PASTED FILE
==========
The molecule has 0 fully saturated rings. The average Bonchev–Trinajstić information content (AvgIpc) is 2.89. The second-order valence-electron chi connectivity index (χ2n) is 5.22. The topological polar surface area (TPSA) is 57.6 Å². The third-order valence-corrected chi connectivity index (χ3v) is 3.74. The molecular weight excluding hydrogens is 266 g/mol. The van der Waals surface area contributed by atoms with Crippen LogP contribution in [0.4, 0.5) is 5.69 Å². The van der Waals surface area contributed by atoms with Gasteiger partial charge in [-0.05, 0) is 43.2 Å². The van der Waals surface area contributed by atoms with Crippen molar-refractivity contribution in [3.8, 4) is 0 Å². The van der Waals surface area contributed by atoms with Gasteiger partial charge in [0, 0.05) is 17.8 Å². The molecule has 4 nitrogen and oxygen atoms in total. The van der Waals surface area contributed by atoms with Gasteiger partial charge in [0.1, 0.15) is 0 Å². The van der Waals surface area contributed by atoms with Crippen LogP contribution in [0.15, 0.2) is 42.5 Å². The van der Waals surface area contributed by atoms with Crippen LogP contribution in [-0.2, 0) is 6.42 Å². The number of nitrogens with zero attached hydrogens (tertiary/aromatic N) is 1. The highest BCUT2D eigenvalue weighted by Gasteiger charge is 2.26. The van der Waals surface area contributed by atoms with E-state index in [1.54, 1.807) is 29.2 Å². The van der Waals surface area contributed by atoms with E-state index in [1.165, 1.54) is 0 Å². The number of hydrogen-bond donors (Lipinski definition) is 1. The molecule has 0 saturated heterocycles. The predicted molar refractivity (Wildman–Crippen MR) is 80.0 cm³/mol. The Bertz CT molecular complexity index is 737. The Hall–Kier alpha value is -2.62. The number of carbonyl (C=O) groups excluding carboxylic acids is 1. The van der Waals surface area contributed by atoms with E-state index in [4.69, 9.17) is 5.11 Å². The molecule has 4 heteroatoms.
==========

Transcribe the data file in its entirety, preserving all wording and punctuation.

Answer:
The molecule has 0 fully saturated rings. The average Bonchev–Trinajstić information content (AvgIpc) is 2.89. The second-order valence-electron chi connectivity index (χ2n) is 5.22. The topological polar surface area (TPSA) is 57.6 Å². The third-order valence-corrected chi connectivity index (χ3v) is 3.74. The molecular weight excluding hydrogens is 266 g/mol. The van der Waals surface area contributed by atoms with Crippen LogP contribution in [0.4, 0.5) is 5.69 Å². The van der Waals surface area contributed by atoms with Gasteiger partial charge in [-0.05, 0) is 43.2 Å². The van der Waals surface area contributed by atoms with Crippen molar-refractivity contribution in [3.8, 4) is 0 Å². The van der Waals surface area contributed by atoms with Gasteiger partial charge in [0, 0.05) is 17.8 Å². The molecule has 4 nitrogen and oxygen atoms in total. The van der Waals surface area contributed by atoms with Gasteiger partial charge in [0.1, 0.15) is 0 Å². The van der Waals surface area contributed by atoms with Crippen LogP contribution in [0.15, 0.2) is 42.5 Å². The van der Waals surface area contributed by atoms with Crippen LogP contribution in [-0.2, 0) is 6.42 Å². The number of nitrogens with zero attached hydrogens (tertiary/aromatic N) is 1. The highest BCUT2D eigenvalue weighted by Gasteiger charge is 2.26. The van der Waals surface area contributed by atoms with E-state index in [1.54, 1.807) is 29.2 Å². The van der Waals surface area contributed by atoms with E-state index in [1.165, 1.54) is 0 Å². The number of hydrogen-bond donors (Lipinski definition) is 1. The molecule has 0 saturated heterocycles. The predicted molar refractivity (Wildman–Crippen MR) is 80.0 cm³/mol. The Bertz CT molecular complexity index is 737. The Hall–Kier alpha value is -2.62. The number of carbonyl (C=O) groups excluding carboxylic acids is 1. The van der Waals surface area contributed by atoms with E-state index in [4.69, 9.17) is 5.11 Å². The molecule has 4 heteroatoms.